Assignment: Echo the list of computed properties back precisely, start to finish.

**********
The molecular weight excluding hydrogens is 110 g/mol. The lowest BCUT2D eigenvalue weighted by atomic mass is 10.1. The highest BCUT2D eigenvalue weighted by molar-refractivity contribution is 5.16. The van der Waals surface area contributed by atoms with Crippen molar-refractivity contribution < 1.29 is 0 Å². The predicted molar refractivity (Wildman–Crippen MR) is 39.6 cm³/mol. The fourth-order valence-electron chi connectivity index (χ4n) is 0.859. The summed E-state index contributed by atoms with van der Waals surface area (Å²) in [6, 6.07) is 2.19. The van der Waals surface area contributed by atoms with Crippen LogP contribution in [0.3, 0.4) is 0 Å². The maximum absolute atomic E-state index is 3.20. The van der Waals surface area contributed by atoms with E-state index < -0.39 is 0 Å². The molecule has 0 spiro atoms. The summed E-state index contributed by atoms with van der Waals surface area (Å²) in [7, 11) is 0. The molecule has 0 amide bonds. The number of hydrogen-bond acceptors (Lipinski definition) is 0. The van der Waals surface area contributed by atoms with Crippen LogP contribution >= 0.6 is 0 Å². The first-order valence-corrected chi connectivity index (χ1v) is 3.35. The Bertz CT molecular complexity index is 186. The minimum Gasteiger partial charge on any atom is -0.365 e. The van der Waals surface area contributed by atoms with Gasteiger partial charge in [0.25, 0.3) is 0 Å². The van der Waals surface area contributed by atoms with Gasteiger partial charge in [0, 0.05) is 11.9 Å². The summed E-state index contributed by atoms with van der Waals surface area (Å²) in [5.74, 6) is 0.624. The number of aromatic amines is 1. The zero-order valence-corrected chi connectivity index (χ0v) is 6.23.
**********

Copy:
The molecular weight excluding hydrogens is 110 g/mol. The lowest BCUT2D eigenvalue weighted by atomic mass is 10.1. The highest BCUT2D eigenvalue weighted by molar-refractivity contribution is 5.16. The van der Waals surface area contributed by atoms with Crippen molar-refractivity contribution < 1.29 is 0 Å². The predicted molar refractivity (Wildman–Crippen MR) is 39.6 cm³/mol. The fourth-order valence-electron chi connectivity index (χ4n) is 0.859. The summed E-state index contributed by atoms with van der Waals surface area (Å²) in [6, 6.07) is 2.19. The van der Waals surface area contributed by atoms with Crippen LogP contribution in [0.3, 0.4) is 0 Å². The maximum absolute atomic E-state index is 3.20. The van der Waals surface area contributed by atoms with E-state index < -0.39 is 0 Å². The molecule has 0 spiro atoms. The summed E-state index contributed by atoms with van der Waals surface area (Å²) in [7, 11) is 0. The molecule has 0 amide bonds. The number of hydrogen-bond acceptors (Lipinski definition) is 0. The van der Waals surface area contributed by atoms with Crippen LogP contribution >= 0.6 is 0 Å². The first-order valence-corrected chi connectivity index (χ1v) is 3.35. The Bertz CT molecular complexity index is 186. The minimum Gasteiger partial charge on any atom is -0.365 e. The van der Waals surface area contributed by atoms with Gasteiger partial charge in [0.25, 0.3) is 0 Å². The van der Waals surface area contributed by atoms with Gasteiger partial charge in [0, 0.05) is 11.9 Å². The summed E-state index contributed by atoms with van der Waals surface area (Å²) in [5.74, 6) is 0.624. The number of aromatic amines is 1. The zero-order valence-corrected chi connectivity index (χ0v) is 6.23.